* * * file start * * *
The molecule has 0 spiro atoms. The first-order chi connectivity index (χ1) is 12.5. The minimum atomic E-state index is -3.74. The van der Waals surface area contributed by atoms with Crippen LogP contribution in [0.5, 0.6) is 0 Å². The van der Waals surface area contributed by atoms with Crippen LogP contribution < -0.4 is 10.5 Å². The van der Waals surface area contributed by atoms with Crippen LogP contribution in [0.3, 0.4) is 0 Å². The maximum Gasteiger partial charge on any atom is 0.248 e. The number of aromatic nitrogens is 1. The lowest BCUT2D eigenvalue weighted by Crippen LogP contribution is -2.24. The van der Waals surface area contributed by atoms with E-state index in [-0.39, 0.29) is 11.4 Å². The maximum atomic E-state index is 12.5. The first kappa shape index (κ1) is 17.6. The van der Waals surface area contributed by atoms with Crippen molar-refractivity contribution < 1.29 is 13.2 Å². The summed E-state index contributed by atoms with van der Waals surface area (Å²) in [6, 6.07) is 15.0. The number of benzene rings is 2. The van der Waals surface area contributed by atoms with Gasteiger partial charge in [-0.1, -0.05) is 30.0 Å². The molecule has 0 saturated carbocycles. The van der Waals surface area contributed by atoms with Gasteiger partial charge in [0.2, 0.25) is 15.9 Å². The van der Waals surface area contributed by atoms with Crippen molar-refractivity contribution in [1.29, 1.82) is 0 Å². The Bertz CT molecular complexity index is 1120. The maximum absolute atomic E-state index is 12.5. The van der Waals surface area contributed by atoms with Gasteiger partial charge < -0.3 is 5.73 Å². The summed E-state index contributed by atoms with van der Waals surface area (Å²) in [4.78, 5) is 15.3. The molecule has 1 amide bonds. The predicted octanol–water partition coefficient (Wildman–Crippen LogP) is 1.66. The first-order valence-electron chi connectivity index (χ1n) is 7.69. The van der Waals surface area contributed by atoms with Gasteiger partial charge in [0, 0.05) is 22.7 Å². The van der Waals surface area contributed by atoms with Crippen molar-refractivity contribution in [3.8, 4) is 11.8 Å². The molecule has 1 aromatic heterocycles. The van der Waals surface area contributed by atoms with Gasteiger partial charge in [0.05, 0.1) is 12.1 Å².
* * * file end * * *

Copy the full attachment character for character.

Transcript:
The molecule has 0 spiro atoms. The first-order chi connectivity index (χ1) is 12.5. The minimum atomic E-state index is -3.74. The van der Waals surface area contributed by atoms with Crippen LogP contribution in [0.5, 0.6) is 0 Å². The van der Waals surface area contributed by atoms with Crippen LogP contribution < -0.4 is 10.5 Å². The van der Waals surface area contributed by atoms with Crippen LogP contribution in [0.3, 0.4) is 0 Å². The maximum Gasteiger partial charge on any atom is 0.248 e. The number of aromatic nitrogens is 1. The lowest BCUT2D eigenvalue weighted by Crippen LogP contribution is -2.24. The van der Waals surface area contributed by atoms with E-state index in [-0.39, 0.29) is 11.4 Å². The maximum atomic E-state index is 12.5. The first kappa shape index (κ1) is 17.6. The van der Waals surface area contributed by atoms with Crippen molar-refractivity contribution < 1.29 is 13.2 Å². The summed E-state index contributed by atoms with van der Waals surface area (Å²) in [6, 6.07) is 15.0. The number of benzene rings is 2. The van der Waals surface area contributed by atoms with Gasteiger partial charge in [-0.1, -0.05) is 30.0 Å². The molecule has 0 saturated carbocycles. The van der Waals surface area contributed by atoms with Gasteiger partial charge in [0.2, 0.25) is 15.9 Å². The van der Waals surface area contributed by atoms with Crippen molar-refractivity contribution in [1.29, 1.82) is 0 Å². The Bertz CT molecular complexity index is 1120. The maximum absolute atomic E-state index is 12.5. The van der Waals surface area contributed by atoms with Gasteiger partial charge < -0.3 is 5.73 Å². The summed E-state index contributed by atoms with van der Waals surface area (Å²) in [4.78, 5) is 15.3. The molecule has 1 amide bonds. The predicted octanol–water partition coefficient (Wildman–Crippen LogP) is 1.66. The first-order valence-electron chi connectivity index (χ1n) is 7.69. The van der Waals surface area contributed by atoms with Gasteiger partial charge in [0, 0.05) is 22.7 Å². The van der Waals surface area contributed by atoms with Crippen molar-refractivity contribution in [3.8, 4) is 11.8 Å². The molecule has 1 aromatic heterocycles. The van der Waals surface area contributed by atoms with Gasteiger partial charge in [0.05, 0.1) is 12.1 Å².